press release

For Communism ten artists have been commissioned to produce new work in response to this term. This work, which includes installation, photography, performance, graphic design, public sculpture and text, will be exhibited in Project's gallery and foyer, on O 'Connell Street and in a bicycle workshop. The word communism is generally ringed around with caution and seen as representing a failed ideology or unrealistic utopia. Elsewhere, radical theorists consider communism as a social force to be ubiquitous but invisible. Here, artists have been invited to consider the word communism, and, moving beyond a sense of impasse, suggest ways in which this term can be materialised.

For Communism Susan Kelly has taken Lenin's original question 'What is to be done' and relates it to today by soliciting audiences to write their suggestions on slips of paper. This work has toured Russia, Finland and the US and has also appeared on the Internet. At Project, past suggestions and blank slips will be displayed on furniture from Rodchenko's Workers Reading Room of 1925. Klaus Weber has produced two works for the exhibition. One is a photo-collage, a bio political civic statue, composed of people emitting water from different orifices to form a human fountain. The other is a to-scale model of a utopian space made from mirror and glass, containing a living plant with hallucinogenic properties. Artist Aleksandra Mir has reworked the famous poster image of Che Guevara by superimposing a cut out Concorde onto it - playing off the affinity and the difference between these two icons from the 1960s. This artwork will double as the invite and will be mailed to Project's database. At the centre of the exhibition Eva Berendes has designed a screened off area using a ten metre long curtain which will be suspended from a triangular track attached to the gallery ceiling. Using this space as a theatrical backdrop, Goshka Macuga and Lali Chetwynd will stage a performance with two elements running simultaneously: one, a Lenin impersonator delivering a speech in German, the other a recreation of the Dadaist performers, the Cabaret Voltaire, with costumes and masks designed by Chetwynd.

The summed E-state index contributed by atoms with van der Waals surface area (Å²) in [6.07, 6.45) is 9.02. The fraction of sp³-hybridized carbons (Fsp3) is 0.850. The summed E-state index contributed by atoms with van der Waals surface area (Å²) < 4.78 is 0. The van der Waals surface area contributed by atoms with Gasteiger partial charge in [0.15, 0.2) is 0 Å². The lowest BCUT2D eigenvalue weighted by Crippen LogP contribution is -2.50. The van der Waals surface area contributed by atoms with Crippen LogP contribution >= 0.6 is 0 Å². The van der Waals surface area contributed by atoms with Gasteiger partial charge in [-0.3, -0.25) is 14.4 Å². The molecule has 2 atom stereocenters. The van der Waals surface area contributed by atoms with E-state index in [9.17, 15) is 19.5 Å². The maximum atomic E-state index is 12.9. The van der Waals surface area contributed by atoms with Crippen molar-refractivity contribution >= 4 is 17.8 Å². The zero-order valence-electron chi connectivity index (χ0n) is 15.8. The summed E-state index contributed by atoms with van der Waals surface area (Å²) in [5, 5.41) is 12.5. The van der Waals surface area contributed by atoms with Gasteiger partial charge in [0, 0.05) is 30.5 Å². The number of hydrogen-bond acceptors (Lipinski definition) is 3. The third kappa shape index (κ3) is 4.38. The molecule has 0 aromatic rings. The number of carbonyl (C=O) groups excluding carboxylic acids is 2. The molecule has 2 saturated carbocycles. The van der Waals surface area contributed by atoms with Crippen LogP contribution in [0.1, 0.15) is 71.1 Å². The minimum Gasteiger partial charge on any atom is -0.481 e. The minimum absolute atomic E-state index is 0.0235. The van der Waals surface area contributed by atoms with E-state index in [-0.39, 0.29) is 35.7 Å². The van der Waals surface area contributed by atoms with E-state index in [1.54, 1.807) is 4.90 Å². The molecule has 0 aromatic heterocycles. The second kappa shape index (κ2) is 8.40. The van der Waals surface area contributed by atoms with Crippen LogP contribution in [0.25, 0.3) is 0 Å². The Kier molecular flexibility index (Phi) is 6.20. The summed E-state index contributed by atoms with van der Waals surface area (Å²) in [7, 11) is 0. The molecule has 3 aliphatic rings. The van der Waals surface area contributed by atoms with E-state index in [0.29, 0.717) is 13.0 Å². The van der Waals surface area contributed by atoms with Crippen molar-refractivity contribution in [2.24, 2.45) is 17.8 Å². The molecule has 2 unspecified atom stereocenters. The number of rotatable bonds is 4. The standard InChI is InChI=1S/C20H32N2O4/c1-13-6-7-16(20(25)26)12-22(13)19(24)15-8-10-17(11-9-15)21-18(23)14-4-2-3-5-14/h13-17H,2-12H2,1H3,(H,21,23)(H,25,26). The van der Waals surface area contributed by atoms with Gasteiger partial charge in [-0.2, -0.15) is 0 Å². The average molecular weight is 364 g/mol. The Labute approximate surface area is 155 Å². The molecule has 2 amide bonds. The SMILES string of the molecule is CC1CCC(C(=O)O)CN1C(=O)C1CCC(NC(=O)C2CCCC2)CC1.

During the exhibition Veit Stratmann's sculpture 'chairs' will be positioned in Project's foyer. This work consists of five wheeled office chairs joined back to back in a circle. The sculpture allows people to sit and move together around the building on the basis that they act collaboratively. Further afield, Seamus Nolan will set up an open workshop in an unused shop space, where abandoned and reclaimed bicycles will be reconfigured into working machines. In collaboration with the Dublin City Gallery The Hugh Lane, artists Paul McDevitt and Declan Clarke have been commissioned to install a concrete table tennis table on O'Connell Street as a monument to leisure on Dublin's main thoroughfare.

On Saturday 29th January, there will be a seminar run in partnership with the Hugh Lane Gallery on the subject of communism and changes in the nature of work. It will focus on the artist's paradoxical role as a model for flexible and 'free' labour. Looking more generally at the function of immaterial labour in a neo liberal economy like Ireland's, the seminar will question how in this context the role of the artist can be conceived of as critical and autonomous, political and collective. Speakers will include Eric Alliez, Alberto Toscano and Hito Steyerl, whose film 'November' will also be screened.

Communism is supported by the British Council, the Goethe Institute and the Hugh Lane Gallery.